March 15th 1941 - Selsdon's Worst Incident of the War

Raymond Rowsell has very briefly mentioned above the worst raid during the Blitz on Selsdon. He is writing about his personal experiences during the War and he was not involved in the Byron/ Queenhill incident. However I have agreed with him to present a fuller picture of the Blitz in Selsdon to extract from my as yet unpublished history of Selsdon details of this particular raid. 

On Saturday evening, March 15th, the Committee of the Selsdon Residents' Association met at 22 Sylvan Close for their first meeting since June 1940. The meeting finished at 7.55pm. Two hours later Selsdon suffered its worst air raid about two hundred yards away. 

Just before 10 pm four high explosive bombs, two known to be 500lbs, dropped around the Byron Road end of Queenhill Road. One demolished nos 2 & 4 Queenhill at the junction with Upper Selsdon Road. Percy Godfrey, an engineer, was sitting in front of the fire at no 2, reading a book. Fortunately his wife, young child, father and a friend were in the shelter at the bottom of the garden and were uninjured. Percy was buried in the rubble, but fortunately the piano in the room supported the weight of the ceiling and tiles. A local doctor was the first to reach him and after some time he was pulled free, with injuries to his jaw and eye. His father, after crawling from the shelter was unable to find the house in the darkness as only a single wall was left standing. 

Another bomb fell by the front fence of no 55 Byron, on the corner with Queenhill and another at the side of adjoining no 53. Both these houses were demolished. Mrs Russell and her daughter at no 53 were both buried and fatally injured as were Mr and Mrs Banfield at no 55, but their six year old son, Eric, amazingly escaped with only minor injuries. There was a fifth fatality that night - Mr Prausmandel, a deputy post warden , was passing the comer houses on patrol when the bombs dropped.

The houses opposite in Queenhill Road were seriously damaged; Mr and Mrs Attwell at no 17 were saved by their indoor shelter, while Mr and Mrs Watkins at no 13 were also sitting by the fire listening to the wireless. The blast blew the front garden brick wall through the window but they escaped injury. 

The fourth bomb fell in the front garden of no 42 Byron Road, partially demolishing it and damaging nearby houses but there were no serious casualties. A number of houses in both roads were badly damaged and nos 11-17, and 6, 8, 14 and 16 Queenhill and nos 42 and 44 and 41 and 43 Byron were so damaged as to be demolished. The post war houses on the sites can be picked out today. The brick and concrete standing shelter at the side of no 52 Byron Road was only 108 feet from the crater of one of the bombs but withheld the blast. One Queenhill Road man was on fire watch duty outside his house - he had just gone indoors to have a cup of tea when the bombs fell.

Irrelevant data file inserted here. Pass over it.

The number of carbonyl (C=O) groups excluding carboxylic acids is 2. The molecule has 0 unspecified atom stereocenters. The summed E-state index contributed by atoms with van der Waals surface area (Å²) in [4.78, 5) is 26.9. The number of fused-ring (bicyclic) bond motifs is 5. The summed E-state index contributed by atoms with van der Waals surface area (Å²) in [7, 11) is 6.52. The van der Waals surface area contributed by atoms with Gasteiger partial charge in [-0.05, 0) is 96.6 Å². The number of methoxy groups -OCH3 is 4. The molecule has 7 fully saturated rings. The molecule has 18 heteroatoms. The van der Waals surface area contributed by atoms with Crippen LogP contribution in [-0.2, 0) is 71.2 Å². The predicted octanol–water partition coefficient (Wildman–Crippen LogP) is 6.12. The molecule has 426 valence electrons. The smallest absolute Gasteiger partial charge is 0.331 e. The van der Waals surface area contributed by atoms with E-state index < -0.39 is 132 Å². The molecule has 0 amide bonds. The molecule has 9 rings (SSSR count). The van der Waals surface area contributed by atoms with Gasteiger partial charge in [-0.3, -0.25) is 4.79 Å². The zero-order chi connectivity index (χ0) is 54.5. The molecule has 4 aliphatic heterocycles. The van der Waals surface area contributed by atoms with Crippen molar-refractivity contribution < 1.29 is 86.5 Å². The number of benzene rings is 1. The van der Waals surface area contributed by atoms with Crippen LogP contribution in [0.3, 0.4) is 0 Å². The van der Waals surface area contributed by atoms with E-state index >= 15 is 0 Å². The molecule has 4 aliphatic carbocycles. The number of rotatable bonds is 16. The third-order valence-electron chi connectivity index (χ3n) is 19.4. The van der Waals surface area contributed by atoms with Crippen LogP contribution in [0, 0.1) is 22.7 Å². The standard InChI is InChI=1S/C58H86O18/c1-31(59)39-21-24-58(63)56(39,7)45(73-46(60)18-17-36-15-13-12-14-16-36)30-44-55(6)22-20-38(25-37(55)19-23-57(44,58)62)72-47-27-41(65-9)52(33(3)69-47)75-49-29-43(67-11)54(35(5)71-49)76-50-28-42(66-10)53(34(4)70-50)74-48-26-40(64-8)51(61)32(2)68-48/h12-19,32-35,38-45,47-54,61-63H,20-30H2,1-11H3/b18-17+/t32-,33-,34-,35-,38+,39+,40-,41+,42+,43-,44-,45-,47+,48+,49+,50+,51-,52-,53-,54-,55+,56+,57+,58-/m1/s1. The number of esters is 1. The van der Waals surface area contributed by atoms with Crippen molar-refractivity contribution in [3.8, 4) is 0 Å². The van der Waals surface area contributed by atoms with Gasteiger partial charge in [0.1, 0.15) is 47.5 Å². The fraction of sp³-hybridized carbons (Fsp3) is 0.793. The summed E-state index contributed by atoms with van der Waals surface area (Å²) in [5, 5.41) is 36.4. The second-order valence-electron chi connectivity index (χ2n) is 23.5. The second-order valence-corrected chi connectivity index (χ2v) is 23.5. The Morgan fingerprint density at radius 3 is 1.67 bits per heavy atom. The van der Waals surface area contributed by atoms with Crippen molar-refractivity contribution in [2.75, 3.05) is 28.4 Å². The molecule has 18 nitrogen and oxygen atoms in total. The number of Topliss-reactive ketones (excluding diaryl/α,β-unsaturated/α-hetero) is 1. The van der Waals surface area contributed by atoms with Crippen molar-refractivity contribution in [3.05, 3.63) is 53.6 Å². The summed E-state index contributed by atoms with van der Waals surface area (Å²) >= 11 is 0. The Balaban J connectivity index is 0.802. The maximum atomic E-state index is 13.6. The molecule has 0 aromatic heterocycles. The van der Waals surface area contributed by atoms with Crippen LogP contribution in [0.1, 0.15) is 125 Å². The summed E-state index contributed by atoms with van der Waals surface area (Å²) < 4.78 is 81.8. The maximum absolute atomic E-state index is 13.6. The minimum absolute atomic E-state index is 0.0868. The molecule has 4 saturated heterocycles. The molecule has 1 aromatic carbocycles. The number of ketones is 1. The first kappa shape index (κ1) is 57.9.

Throughout Sunday morning members of the Home Guard, with wardens and volunteers, were at work clearing the wreckage and salvaging furniture. By nightfall a large amount of furniture had been safely stored under cover. Mr Maurice Prausmandel, who lived in Addington Road, Sanderstead, was the first casualty of the UDC Civil Defence force. He had been a prisoner of war during the first conflict and was involved with the British Legion. He left a widow and a son and a daughter. His funeral was at St Columba 's early on the Wednesday morning and a guard of honour was formed of wardens, first aid services, rescue parties and the AFS. 

The first hour after the bombs fell were recorded in the UDC's Summary of incidents as follows: 

21.57 Police Report H.E. in locality of Box 17 
21.59 A Station report l Pump from B.2 to Byron Road 
22.0 A Station report No l and 5 machines to Byron Road 
21.58 Post 63 report HE at 2 Queenhill Road, casualties and fire 
22.0 Wallington Police report HE and casualties Byron Road 
22.04 M O H to Dr Parry to proceed to 2 Queenhill Road 
22.05 A Station report fractured Gas Main fired at junction of Queenhill and Byron , 
22.06 Barrowsfield 1 Amb 1 S.P to Queenhill Road 
22.08 Purley Fixed Post warned to expect casualties 
22.09 Cane Hill warned to expect casualties 
22.09 Post 63 report fire at Queenhill Road. Queenhill and Byron blocked
22.09 P O D report I R.P to Queenhill Road 
22.10 Croydon Gas Co reporting fracture at Queenhill Road 
22.11 M O H to Dr Hennesay to proceed to Byron Road 
22.12 To POD I R P to Queenhill Road 
22.12 To Barrowsfield I S.P 1 Amb to Byron Road. Mr Lever to Queenhill Mr Searle to Bvron 
22.15 To W S G C and Wallington Police reporting C O U l. 
22.19 A Station report fire at Byron result of enemy action 
22.20 Post 63 supplementary report 
22.21 To E SW Co C O L Co PO Telephones reporting COu 1 
22.27 A Station report trapped casualties in Queenhill Road 
22.34 Post 63 request further R P 
22.38 To PO D I R.P to Queenhill Road 
22.39 A Station report gas leak near trapped people 
22.41 P O D lamps and barriers to Queenhill 
22.42 P O D report R P to Queenhill 
22.45 Post 63 request I motor car 
22.49 To Barrowsfield 1 motor car to Byron Road 
22.50 Post 63 request further Amb and mortuary Van 
22.52 P O D report I R P to Queenhill Road 
22.53 To Kent Lodge 1 Amb to Queenhill Road 
22.57 Messrs Ebbutts instructed to proceed to incident 
22.58 Post 71 report broken windows in Selsdon Broadway 
22.59 Kent Lodge report Amb left. 

The last entry is for 10.02 (Sun Morning) Post 63 report 50 H G arrive. This gives some idea of the actions the Civil Defence took on the reporting of an incident. 

The bombed houses on the comer of Byron and Queenhill Roads were eventually demolished and a Wartime Nursery School in a demountable building was opened a couple of years later. It was closed in 1947 when the rebuilding of the demolished houses started.

Ted Frith